Knight Capital Group still does not know what caused the trading glitch last week that sent the company into a near-death spiral, but is taking steps to make sure there isn't a repeat performance, CEO Thomas Joyce told CNBC.
Speaking just a short time after the company announced a $400 million deal that keeps the troubled trading company afloat, Joyce pledged in an interview that the trading firm protected its clients and is taking responsibility for the mistake. (Read More Below Video.)
A software error triggered a sharp rise in volume just after the opening bell Wednesday, creating price distortions on nearly 150 stocks. Knight's share price has since plummeted, unabated even by Monday's recapitalization arrangement.
"Sadly it was a very simple breakdown - a very large breakdown - but a very simple breakdown," Joyce said on the "Squawk on the Street" program. "It was an issue with trading technology. You can be assured that now that we are doing an internal investigation to identify what truly happened and we can source the facts behind it."
The Knight snafu struck another blow against investor confidence in a market haunted by problems with high-frequency trading programs that began in earnest with the May 6, 2010 Flash Crash, which sent the Dow industrials plunging nearly 1,000 points in a few minutes.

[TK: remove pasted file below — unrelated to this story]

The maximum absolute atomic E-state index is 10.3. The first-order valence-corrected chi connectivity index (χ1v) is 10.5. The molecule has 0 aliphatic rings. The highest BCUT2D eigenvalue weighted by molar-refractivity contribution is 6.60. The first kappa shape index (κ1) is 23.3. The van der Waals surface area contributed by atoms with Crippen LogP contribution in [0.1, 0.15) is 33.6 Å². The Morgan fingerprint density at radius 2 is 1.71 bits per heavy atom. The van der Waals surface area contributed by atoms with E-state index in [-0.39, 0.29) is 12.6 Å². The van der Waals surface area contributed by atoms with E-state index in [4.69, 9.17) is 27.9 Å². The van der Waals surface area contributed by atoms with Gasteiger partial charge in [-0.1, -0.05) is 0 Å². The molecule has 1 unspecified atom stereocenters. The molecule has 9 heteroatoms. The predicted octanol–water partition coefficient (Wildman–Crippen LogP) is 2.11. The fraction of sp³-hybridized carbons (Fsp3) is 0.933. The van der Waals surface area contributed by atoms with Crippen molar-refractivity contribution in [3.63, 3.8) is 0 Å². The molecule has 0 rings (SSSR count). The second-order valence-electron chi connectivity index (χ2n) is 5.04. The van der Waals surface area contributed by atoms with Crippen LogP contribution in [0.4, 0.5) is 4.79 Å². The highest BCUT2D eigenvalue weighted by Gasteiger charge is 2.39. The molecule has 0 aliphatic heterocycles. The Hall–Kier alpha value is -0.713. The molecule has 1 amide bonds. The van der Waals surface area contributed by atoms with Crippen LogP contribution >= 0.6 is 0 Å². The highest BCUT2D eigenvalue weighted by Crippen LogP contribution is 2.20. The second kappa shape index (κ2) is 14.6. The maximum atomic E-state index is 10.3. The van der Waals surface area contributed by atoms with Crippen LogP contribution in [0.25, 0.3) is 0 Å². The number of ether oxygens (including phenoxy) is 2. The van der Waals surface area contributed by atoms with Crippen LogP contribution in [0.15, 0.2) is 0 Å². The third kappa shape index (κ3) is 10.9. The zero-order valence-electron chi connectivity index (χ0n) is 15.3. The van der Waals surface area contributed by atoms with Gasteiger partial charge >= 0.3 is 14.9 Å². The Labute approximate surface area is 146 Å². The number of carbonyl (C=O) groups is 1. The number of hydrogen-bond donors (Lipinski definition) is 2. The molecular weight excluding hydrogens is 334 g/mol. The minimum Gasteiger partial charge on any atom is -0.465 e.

Since then, the market has seen blowups with the BATS trading platform initial public offering, the Facebook (FB) IPO fiasco on the Nasdaq platform, as well as an assortment of other mini-Flash Crashes on individual stocks.
Joyce pledged that his firm would try to plug whatever holes are in its system.
"You're probably not going to be surprised to learn that since that large mistake Wednesday morning we've been focused on a couple other things rather than simply a post-mortem," he said. "So we're going to be into the post-mortem quickly and we're going to come out with solutions as to how we can enhance the system and enhance the environment here."
He stressed that even though shareholders will take a beating on the rescue deal, the company will survive and is "in arguably better financial shape than we were a week ago." Joyce made an unsuccessful effort over the weekend to get the Securities and Exchange Commission to cancel many of the faulty trades involved, according to a Wall Street Journal report.
A consortium of investors will buy convertible shares that will work out as 267 millions shares of common stock, giving them about a 70 percent stake in Knight and substantially diluting current shareholders.
"We took the consequences," Joyce said. "None of our clients took the consequences. More importantly, the industry didn't suffer."
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